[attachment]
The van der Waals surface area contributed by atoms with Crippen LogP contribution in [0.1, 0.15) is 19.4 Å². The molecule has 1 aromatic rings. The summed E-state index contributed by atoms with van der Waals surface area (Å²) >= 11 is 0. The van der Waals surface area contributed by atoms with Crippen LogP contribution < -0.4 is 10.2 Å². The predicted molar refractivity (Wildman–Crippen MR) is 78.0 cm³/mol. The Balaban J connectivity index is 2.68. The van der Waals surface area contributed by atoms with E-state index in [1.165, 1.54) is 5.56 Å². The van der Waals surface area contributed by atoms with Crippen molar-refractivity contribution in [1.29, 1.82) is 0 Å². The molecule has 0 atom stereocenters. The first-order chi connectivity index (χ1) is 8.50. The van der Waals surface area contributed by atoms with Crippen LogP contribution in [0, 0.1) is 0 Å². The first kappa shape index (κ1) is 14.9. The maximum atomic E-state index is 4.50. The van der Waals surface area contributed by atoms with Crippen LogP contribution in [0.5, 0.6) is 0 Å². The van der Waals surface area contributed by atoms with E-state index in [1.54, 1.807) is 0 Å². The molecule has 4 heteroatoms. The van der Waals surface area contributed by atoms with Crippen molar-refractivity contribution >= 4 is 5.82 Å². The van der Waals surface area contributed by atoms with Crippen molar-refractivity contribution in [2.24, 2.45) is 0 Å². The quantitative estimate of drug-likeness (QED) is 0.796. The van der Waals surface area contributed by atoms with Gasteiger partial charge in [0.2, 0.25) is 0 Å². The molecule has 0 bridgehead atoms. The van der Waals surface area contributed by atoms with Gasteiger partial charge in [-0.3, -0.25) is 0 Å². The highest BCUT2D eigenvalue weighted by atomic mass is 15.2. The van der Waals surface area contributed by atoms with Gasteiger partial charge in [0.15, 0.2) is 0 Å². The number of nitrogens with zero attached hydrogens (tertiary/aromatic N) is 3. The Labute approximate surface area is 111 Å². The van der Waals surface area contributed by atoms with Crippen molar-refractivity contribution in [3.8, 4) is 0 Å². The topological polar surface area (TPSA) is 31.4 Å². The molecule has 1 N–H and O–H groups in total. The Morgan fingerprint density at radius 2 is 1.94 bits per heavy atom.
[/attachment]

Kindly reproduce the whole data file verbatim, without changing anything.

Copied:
The van der Waals surface area contributed by atoms with Crippen LogP contribution in [0.1, 0.15) is 19.4 Å². The molecule has 1 aromatic rings. The summed E-state index contributed by atoms with van der Waals surface area (Å²) >= 11 is 0. The van der Waals surface area contributed by atoms with Crippen LogP contribution < -0.4 is 10.2 Å². The predicted molar refractivity (Wildman–Crippen MR) is 78.0 cm³/mol. The Balaban J connectivity index is 2.68. The van der Waals surface area contributed by atoms with E-state index in [1.165, 1.54) is 5.56 Å². The van der Waals surface area contributed by atoms with Crippen molar-refractivity contribution in [1.29, 1.82) is 0 Å². The molecule has 0 atom stereocenters. The first-order chi connectivity index (χ1) is 8.50. The van der Waals surface area contributed by atoms with Crippen LogP contribution in [0, 0.1) is 0 Å². The first kappa shape index (κ1) is 14.9. The maximum atomic E-state index is 4.50. The van der Waals surface area contributed by atoms with Crippen LogP contribution in [0.5, 0.6) is 0 Å². The van der Waals surface area contributed by atoms with E-state index in [1.54, 1.807) is 0 Å². The molecule has 4 heteroatoms. The van der Waals surface area contributed by atoms with Crippen molar-refractivity contribution >= 4 is 5.82 Å². The van der Waals surface area contributed by atoms with Crippen molar-refractivity contribution in [2.24, 2.45) is 0 Å². The quantitative estimate of drug-likeness (QED) is 0.796. The van der Waals surface area contributed by atoms with Gasteiger partial charge in [0.2, 0.25) is 0 Å². The molecule has 0 bridgehead atoms. The van der Waals surface area contributed by atoms with Gasteiger partial charge in [-0.3, -0.25) is 0 Å². The highest BCUT2D eigenvalue weighted by atomic mass is 15.2. The van der Waals surface area contributed by atoms with Gasteiger partial charge in [0.15, 0.2) is 0 Å². The number of nitrogens with zero attached hydrogens (tertiary/aromatic N) is 3. The Labute approximate surface area is 111 Å². The van der Waals surface area contributed by atoms with Crippen molar-refractivity contribution in [3.8, 4) is 0 Å². The topological polar surface area (TPSA) is 31.4 Å². The molecule has 1 N–H and O–H groups in total. The Morgan fingerprint density at radius 2 is 1.94 bits per heavy atom.